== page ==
Performers hand out tulips to passersby in an attempt to improve public awareness about environmental protection in Nanjing, Jiangsu province, in March. (Yang Bo/China News Service)
The public submitted 1,463 pollution reports through the 12369 telephone hotline last year, and most were related to air pollution, the Ministry of Environmental Protection said on Tuesday.
Five provinces in central and eastern regions - Henan, Shandong, Jiangsu, Hubei and Guangdong accounted for the highest number of reports, with 43 percent of the total nationwide.
Henan province ranked No 1, the ministry reported.
Nearly 78 percent of the pollution complaints were confirmed and addressed, according to the annual report on the environmental hotline released on Tuesday.
Polluting companies were given deadlines to rectify problems in 465 cases and environmental protection bureaus shut down polluters in 133 cases.
The public was encouraged to report pollution through the hotline in an effort to improve the supervision and control of health hazards.
Air pollution remained the most common complaint, as it has for years, the ministry said, followed by water and noise pollution.
The chemical industry, at 28 percent, received the most phone complaints. Companies in two industries - metal smelting and processing, and nonmetallic minerals - received the next highest number of complaints last year. These industries have occupied the top three spots for years, the annual report said.
The number of public complaints made through the hotline may be a result of sharp contradictions between economic growth and environmental protection, and central and eastern regions have stronger economies, said Qin Tianbao, an environmental professor at Wuhan University in Hubei province.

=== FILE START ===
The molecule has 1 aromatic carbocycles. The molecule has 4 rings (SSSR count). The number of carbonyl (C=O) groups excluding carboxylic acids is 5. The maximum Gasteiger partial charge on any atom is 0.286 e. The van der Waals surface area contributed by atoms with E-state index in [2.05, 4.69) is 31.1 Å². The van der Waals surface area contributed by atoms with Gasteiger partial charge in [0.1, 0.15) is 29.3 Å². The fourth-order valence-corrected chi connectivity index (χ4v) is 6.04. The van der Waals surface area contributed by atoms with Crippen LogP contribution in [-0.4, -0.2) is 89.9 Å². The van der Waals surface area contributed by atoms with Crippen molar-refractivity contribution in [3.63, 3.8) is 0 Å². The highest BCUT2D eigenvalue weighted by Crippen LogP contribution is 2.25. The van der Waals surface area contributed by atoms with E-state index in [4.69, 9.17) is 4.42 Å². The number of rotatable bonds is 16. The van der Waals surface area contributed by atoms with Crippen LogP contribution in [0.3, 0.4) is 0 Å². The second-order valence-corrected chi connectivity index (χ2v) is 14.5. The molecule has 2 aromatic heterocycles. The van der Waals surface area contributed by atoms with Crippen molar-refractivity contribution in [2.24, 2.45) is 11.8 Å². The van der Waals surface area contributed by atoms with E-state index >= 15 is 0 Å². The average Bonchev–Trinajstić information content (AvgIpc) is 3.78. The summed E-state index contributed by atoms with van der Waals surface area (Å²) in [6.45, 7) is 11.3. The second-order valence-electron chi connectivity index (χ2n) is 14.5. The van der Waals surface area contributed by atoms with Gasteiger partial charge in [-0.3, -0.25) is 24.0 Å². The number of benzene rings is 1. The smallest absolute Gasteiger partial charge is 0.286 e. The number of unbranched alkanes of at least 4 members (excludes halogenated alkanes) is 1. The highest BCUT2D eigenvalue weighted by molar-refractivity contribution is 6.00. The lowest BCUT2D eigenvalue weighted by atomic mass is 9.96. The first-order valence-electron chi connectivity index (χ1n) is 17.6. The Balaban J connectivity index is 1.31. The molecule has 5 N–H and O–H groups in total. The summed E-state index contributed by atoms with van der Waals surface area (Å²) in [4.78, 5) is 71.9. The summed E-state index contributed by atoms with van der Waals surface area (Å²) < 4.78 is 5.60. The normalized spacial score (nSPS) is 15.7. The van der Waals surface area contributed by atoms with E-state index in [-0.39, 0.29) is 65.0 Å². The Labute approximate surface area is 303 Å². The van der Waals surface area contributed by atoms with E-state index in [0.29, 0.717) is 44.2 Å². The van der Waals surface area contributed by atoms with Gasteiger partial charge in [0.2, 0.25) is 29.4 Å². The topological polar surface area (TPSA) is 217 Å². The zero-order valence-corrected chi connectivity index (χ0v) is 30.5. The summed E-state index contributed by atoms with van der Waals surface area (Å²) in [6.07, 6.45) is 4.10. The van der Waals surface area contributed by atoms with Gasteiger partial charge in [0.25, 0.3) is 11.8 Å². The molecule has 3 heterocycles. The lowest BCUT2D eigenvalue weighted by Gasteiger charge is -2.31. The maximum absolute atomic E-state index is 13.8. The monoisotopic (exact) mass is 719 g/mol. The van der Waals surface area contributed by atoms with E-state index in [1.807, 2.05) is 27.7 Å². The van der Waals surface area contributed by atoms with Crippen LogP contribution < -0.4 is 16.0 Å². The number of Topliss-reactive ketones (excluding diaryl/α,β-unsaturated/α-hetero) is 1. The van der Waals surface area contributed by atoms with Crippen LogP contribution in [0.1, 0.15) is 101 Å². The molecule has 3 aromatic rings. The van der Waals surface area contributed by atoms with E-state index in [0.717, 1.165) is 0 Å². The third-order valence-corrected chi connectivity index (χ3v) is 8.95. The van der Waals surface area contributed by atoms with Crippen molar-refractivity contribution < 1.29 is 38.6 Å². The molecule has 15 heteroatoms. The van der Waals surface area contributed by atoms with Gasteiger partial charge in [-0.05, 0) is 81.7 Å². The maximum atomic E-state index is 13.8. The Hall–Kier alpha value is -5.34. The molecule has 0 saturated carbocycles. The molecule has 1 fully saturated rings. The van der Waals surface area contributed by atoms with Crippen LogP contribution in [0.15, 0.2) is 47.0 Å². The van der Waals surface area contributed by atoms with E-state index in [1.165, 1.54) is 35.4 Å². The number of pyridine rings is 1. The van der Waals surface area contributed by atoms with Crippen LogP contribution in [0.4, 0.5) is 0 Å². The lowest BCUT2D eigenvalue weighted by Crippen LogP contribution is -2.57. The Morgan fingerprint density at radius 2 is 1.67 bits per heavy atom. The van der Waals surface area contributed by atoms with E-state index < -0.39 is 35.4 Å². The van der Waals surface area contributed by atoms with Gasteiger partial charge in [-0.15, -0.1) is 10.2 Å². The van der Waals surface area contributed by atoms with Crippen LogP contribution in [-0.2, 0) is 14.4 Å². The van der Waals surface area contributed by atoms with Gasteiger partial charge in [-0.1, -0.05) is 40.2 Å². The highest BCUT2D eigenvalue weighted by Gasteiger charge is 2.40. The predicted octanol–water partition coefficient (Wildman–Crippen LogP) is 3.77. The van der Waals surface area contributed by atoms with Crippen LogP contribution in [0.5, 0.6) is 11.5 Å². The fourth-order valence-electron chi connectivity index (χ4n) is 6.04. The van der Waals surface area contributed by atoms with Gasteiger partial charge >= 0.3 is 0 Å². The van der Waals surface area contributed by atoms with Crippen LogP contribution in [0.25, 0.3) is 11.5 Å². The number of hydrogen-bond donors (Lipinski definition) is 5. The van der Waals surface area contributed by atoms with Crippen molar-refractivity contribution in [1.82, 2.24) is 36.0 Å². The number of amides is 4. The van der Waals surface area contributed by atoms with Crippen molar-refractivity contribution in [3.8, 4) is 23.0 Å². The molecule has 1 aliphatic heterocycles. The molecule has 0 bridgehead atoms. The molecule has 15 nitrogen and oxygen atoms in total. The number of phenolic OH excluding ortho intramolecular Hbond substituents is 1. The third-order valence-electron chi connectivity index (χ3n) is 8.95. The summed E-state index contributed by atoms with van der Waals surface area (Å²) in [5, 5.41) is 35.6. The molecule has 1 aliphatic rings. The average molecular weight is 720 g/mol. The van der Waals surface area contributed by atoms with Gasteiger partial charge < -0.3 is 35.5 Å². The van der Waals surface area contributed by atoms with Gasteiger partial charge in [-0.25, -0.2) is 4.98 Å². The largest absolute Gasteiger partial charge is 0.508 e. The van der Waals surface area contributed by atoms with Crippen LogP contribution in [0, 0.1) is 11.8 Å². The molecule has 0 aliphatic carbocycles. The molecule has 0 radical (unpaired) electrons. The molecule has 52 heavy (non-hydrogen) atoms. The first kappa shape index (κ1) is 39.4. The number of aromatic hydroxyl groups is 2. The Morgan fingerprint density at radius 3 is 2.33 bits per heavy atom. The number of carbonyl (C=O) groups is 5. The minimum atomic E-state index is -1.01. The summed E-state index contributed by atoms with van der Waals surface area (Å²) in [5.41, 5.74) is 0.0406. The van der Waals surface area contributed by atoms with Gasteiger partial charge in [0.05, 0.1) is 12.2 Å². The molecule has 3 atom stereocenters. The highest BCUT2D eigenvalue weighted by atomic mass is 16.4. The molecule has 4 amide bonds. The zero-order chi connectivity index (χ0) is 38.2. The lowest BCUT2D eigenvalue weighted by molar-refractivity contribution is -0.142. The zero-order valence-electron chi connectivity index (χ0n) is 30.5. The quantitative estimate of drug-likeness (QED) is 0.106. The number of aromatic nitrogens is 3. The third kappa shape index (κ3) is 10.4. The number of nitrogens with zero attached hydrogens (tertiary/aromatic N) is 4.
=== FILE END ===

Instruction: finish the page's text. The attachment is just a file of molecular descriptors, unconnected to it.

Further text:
Improved public awareness of environmental protection in these regions may be another major reason, he said.
Guo Yongqi, from the environmental group Green Activities in Jinan, Shandong province, said, "The hotline has been a useful tool against pollution."
He said the group has used the hotline many times to report to the environmental protection authorities in Shandong, and some polluting companies have been punished, once within a day.
The environmental hotline became better known after Chai Jing, a former TV anchor mentioned it in her environmental documentary Under the Dome, which was watched by millions in March.
In the weekend after the documentary was released, the hotline in Beijing received more than 1,400 calls, an increase of 240 percent from the previous weekend.
To encourage more public participation in the supervision of pollution, the ministry has set up several pilot cities this year to launch the hotline on instant messaging service platforms such as WeChat.